You may have already met Fluffernutter, our beloved feline. Well, Fluff’s fluff has been a bit of a challenge lately. So much so, in fact, that he has several yucky matts on his fur, making his normally shiny plush coat a bit, well, lumpy.
Matted fur, when ignored, can do more than just make kitty lumpy. It can irritate the cat’s skin over time and even cause skin infections.
We have friends that had a matted cat. They ended up shaving him once a year as a matter of course to help prevent further skin irritation. While the idea of having a shaved cat nicknamed Fluffy seemed delightfully ironic, I just could not bring myself to consider that option before exploring all the alternatives. So as is my custom, I began the obligatory web research. Most of what I read recommended the same four options:
Like I said, not there yet. Moving on…
- Detangling by hand by pulling the matt apart in sections.
My cat’s not putting up with that. He’s got a line, and once you cross it…look out. And besides, who has time for that?
- Cutting Them Out
Obviously this does work. I had previously cut a few off of our cat. But after reading account after account of cats going to the vet with gashes in their skin because their owners got too close to the flexible stretchy skin attached to the fur, I swore off any more cutting.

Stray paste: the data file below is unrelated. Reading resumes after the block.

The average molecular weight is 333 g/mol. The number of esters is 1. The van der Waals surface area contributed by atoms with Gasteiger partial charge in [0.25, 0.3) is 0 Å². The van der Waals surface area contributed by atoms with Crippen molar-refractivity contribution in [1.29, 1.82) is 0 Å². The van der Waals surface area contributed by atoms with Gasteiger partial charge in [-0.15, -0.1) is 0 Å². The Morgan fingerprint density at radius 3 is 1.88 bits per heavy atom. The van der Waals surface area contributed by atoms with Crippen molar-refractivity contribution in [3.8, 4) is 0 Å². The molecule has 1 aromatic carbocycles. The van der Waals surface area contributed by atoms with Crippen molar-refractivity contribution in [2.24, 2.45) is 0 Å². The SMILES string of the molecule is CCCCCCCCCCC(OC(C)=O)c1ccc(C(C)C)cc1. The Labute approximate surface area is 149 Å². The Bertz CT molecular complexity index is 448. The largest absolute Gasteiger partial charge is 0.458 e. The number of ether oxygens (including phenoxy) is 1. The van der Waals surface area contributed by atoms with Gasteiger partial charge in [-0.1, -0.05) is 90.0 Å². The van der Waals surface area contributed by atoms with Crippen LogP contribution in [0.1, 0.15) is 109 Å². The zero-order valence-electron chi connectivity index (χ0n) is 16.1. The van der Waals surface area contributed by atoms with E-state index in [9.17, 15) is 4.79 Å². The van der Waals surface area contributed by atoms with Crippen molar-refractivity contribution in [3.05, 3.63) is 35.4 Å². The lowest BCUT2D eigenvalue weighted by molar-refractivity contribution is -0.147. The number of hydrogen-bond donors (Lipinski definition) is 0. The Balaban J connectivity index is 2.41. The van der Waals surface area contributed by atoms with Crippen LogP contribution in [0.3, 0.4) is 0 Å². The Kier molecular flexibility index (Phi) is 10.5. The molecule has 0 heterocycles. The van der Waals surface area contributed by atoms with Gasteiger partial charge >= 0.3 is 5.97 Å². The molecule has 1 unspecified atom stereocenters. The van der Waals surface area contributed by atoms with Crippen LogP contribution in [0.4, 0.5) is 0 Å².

- Baby Oil
Apparently, all you have to do is rub a little baby oil on the top and bottom of the matt at its base (by the skin) and after just a few days…*poof*… the well-oiled matts fall off. Post after post attested to it’s effectiveness. Magical matts dropping to the ground all over the place. This caught my attention.
The idea of using baby oil freaked me out a bit, though. The crunchy granola, chemical eschewer in me did not like the idea of my cat possibly ingesting baby oil from grooming the application site. Then I saw a few other posts about:
- Olive Oil
Hmmm. This sounded a bit better. So the next time the cat was in the kitchen I put a little olive oil on one of his more pesky matts. Worth a try, I thought.
Two days, nothing. Three days. Still no change. Reapplied one more time. Nothing. Then one week later…
There was the matt. Sitting on the floor. Just like everyone had described. I’m a believer.
Attention! Obligatory Disclaimer: I’m not a vet. Olive oil did not harm my cat, but you may want to check with your vet before you apply oil on yours.
Ready to try this? Purchase some olive oil now!
Edited, July 5, 2017:
A visitor commented below: “For a mild bout of constipation, a quarter teaspoonful of olive oil can be given for acute treatment but cats require animal fat sources, not plant oils, so olive oil is not suitable for ongoing care. Olive oil contains terpenic acids and phenolic compounds which a cat’s liver is not able to properly detoxify.”
Please consider this as well when treating your kitty. Thanks!